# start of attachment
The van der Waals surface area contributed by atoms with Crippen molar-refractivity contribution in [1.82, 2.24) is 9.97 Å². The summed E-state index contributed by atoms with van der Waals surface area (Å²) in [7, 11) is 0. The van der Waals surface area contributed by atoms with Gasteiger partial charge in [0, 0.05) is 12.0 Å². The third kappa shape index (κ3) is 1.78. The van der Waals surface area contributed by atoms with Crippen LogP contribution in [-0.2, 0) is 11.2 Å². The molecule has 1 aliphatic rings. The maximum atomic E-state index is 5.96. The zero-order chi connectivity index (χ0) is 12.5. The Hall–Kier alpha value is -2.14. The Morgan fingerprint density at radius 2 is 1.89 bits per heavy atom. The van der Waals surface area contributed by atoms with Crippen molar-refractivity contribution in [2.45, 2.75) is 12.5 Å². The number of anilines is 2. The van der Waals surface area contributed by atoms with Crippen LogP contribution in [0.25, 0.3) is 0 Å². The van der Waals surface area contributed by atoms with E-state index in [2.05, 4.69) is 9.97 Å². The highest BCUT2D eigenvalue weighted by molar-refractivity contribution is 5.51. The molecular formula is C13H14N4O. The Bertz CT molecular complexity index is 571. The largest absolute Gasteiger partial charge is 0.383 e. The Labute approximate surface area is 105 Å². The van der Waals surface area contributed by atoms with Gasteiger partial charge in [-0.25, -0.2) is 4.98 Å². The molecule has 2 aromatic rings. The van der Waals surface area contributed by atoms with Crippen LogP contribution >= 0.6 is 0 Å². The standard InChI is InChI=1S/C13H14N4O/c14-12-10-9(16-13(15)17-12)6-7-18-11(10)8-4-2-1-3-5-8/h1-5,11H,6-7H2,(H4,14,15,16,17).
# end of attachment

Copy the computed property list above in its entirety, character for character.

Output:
The van der Waals surface area contributed by atoms with Crippen molar-refractivity contribution in [1.82, 2.24) is 9.97 Å². The summed E-state index contributed by atoms with van der Waals surface area (Å²) in [7, 11) is 0. The van der Waals surface area contributed by atoms with Gasteiger partial charge in [0, 0.05) is 12.0 Å². The third kappa shape index (κ3) is 1.78. The van der Waals surface area contributed by atoms with Crippen LogP contribution in [-0.2, 0) is 11.2 Å². The molecule has 1 aliphatic rings. The maximum atomic E-state index is 5.96. The zero-order chi connectivity index (χ0) is 12.5. The Hall–Kier alpha value is -2.14. The Morgan fingerprint density at radius 2 is 1.89 bits per heavy atom. The van der Waals surface area contributed by atoms with Crippen molar-refractivity contribution in [2.45, 2.75) is 12.5 Å². The number of anilines is 2. The van der Waals surface area contributed by atoms with Crippen LogP contribution in [0.25, 0.3) is 0 Å². The van der Waals surface area contributed by atoms with E-state index in [2.05, 4.69) is 9.97 Å². The highest BCUT2D eigenvalue weighted by molar-refractivity contribution is 5.51. The molecular formula is C13H14N4O. The Bertz CT molecular complexity index is 571. The largest absolute Gasteiger partial charge is 0.383 e. The Labute approximate surface area is 105 Å². The van der Waals surface area contributed by atoms with Gasteiger partial charge in [-0.25, -0.2) is 4.98 Å². The molecule has 2 aromatic rings. The van der Waals surface area contributed by atoms with Crippen LogP contribution >= 0.6 is 0 Å². The standard InChI is InChI=1S/C13H14N4O/c14-12-10-9(16-13(15)17-12)6-7-18-11(10)8-4-2-1-3-5-8/h1-5,11H,6-7H2,(H4,14,15,16,17).